Singita Field Guide, Ross Couper, is one of the most well-known and -respected wildlife photographers in Africa. He is the man behind the lens of many of the images that you see on this blog and his stunning black-and-white prints adorn the walls of our head office in Cape Town. Ross’ lifelong passion for the bush is evident in his talent for capturing its landscapes and wildlife, and in his enthusiasm for sharing the wonders of this continent with Singita’s guests. We caught up with him between game drives to find out more about his love of Africa and the career he has crafted to celebrate it:
How did you become a Field Guide?
After graduating from high school, I took the first opportunity to get into the wild areas of Africa. I enrolled in a Field Guide training academy and my first job was guiding in a national park in South Africa, where I spent the first five years of my guiding career, starting out at student level and later moving into a guiding position.
What sparked your passion for the bush?
My father was a warden in a national park in Zimbabwe and I naturally I followed in his footsteps, as I shared the same love of being in the African bush. My childhood memories were of the wide open spaces that the bush offered – I can still recall that my first three years of schooling were done by listening to the radio.
How did you get started in wildlife photography?
As I have a strong background in artistic wildlife sketching and oil painting, I was paying for my tuition by selling my art, but I was becoming frustrated with the slow pace of it. The surprise Christmas gift of a camera was the catalyst for shifting to photography – I am extremely fortunate to have both my passions encompassed as a career.
Have you had any formal training?
I am a self-taught photographer with a lot of YouTube tutorials in my browser’s history! I rely on my artistic background to guide the composition of my imagery and my understanding of animal behaviour to help predict their next move. I have learned and been inspired by other photographers too.
What has been one of your most memorable sightings?
Having the opportunity to guide at Singita Sabi Sand [known for its high concentration of habituated leopards], I once had the privilege of watching a female leopard move her cub to a new den site. This involved her carrying the cub in her mouth while walking past my game vehicle – needless to say, I felt incredibly humbled being part of something that is rarely witnessed in the wild.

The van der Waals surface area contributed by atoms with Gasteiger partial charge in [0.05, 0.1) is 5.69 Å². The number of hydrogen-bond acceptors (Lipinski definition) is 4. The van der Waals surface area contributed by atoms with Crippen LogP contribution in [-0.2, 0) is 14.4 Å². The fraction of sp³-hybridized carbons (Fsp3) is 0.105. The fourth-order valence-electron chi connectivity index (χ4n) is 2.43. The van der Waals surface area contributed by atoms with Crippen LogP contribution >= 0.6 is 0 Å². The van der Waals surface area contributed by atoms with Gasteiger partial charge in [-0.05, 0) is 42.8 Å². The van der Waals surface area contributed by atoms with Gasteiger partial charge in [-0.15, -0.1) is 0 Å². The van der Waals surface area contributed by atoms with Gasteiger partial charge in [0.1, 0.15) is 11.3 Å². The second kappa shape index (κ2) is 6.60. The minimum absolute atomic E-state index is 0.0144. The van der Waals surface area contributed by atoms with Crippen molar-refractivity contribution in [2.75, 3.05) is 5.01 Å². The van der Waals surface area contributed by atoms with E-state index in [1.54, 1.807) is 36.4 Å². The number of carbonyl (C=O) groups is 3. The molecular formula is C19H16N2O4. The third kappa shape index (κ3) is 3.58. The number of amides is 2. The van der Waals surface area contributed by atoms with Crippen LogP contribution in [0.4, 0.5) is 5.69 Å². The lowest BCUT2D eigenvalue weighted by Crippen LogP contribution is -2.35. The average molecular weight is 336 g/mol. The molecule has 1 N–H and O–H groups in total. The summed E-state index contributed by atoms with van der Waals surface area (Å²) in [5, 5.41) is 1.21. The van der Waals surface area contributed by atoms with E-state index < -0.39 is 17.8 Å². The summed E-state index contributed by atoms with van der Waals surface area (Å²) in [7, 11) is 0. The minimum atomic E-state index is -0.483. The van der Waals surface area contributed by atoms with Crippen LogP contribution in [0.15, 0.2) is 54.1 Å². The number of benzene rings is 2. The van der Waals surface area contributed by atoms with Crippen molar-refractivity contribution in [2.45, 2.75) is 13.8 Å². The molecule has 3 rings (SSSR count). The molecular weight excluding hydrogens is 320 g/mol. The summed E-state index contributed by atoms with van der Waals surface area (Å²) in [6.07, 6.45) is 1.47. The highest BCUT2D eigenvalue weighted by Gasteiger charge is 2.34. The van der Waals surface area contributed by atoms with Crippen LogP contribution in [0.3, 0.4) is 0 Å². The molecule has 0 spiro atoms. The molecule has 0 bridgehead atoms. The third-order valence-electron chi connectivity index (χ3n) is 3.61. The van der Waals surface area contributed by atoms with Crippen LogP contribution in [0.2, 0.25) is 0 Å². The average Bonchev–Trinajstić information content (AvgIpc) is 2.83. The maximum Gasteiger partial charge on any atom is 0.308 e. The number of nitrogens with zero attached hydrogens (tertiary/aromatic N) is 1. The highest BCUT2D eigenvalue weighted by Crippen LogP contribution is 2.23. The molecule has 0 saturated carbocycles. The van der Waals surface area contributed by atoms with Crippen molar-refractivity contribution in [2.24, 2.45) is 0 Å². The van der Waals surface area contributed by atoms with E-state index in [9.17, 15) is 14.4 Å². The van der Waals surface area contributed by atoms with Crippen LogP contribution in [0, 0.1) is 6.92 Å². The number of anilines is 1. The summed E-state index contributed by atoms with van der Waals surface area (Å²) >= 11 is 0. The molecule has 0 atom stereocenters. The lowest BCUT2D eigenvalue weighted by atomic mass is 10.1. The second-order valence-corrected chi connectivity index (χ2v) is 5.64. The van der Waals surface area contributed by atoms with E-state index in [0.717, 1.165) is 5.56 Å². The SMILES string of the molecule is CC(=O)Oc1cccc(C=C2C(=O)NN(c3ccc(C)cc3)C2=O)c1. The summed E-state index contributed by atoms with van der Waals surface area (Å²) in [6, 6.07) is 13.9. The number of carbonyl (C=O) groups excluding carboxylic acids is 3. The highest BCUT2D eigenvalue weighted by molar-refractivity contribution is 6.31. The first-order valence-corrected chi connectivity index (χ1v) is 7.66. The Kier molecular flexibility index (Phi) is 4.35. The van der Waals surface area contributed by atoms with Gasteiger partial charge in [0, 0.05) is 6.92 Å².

I also witnessed two kudu bulls that had entangled their horns in an effort to overpower one another. After being informed of the sighting, I went to the area to find the kudu bulls still intertwined. I found them in the shallow river where fatigue was clearly taking its toll. I thought that the one kudu bull was attempting to drown the other to get the upper hand, however they moved onto the sand bed where they stood, apparently quite dazed and confused. In the morning, I returned to find the kudus still in the same area and still with their horns locked. As the animals were unable to feed, you could see weakness and fatigue setting in and their pushing and pulling only made the lock tighter. At the end of day three, a clan of hyena had discovered this ordeal and had started eating one of the kudu’s back legs. I drove back to the site again the following day, hoping that the remaining kudu might have escaped from the hyenas but as I turned around the corner, it was clear that the hyenas were now eating the second antelope. The entire incident took place over five days and it was very emotional to watch and photograph.
Ross is based in Singita Sabi Sand, a concession within the larger Sabi Sand Wildtuin in South Africa and home to one of the world’s best-protected leopard populations. While they are not yet technically endangered, there are likely fewer than 5,000 leopards remaining in South Africa and if their numbers continue to decline, it is only a matter of time before they face the threat of extinction. Singita works with Panthera, an organisation devoted exclusively to the conservation of the world’s 40 wild cat species and their ecosystems, to get a better understanding of leopard behaviour; research that allows conservation companies like ours to employ the best strategies for ensuring the long-term survival of the species. Find out more here »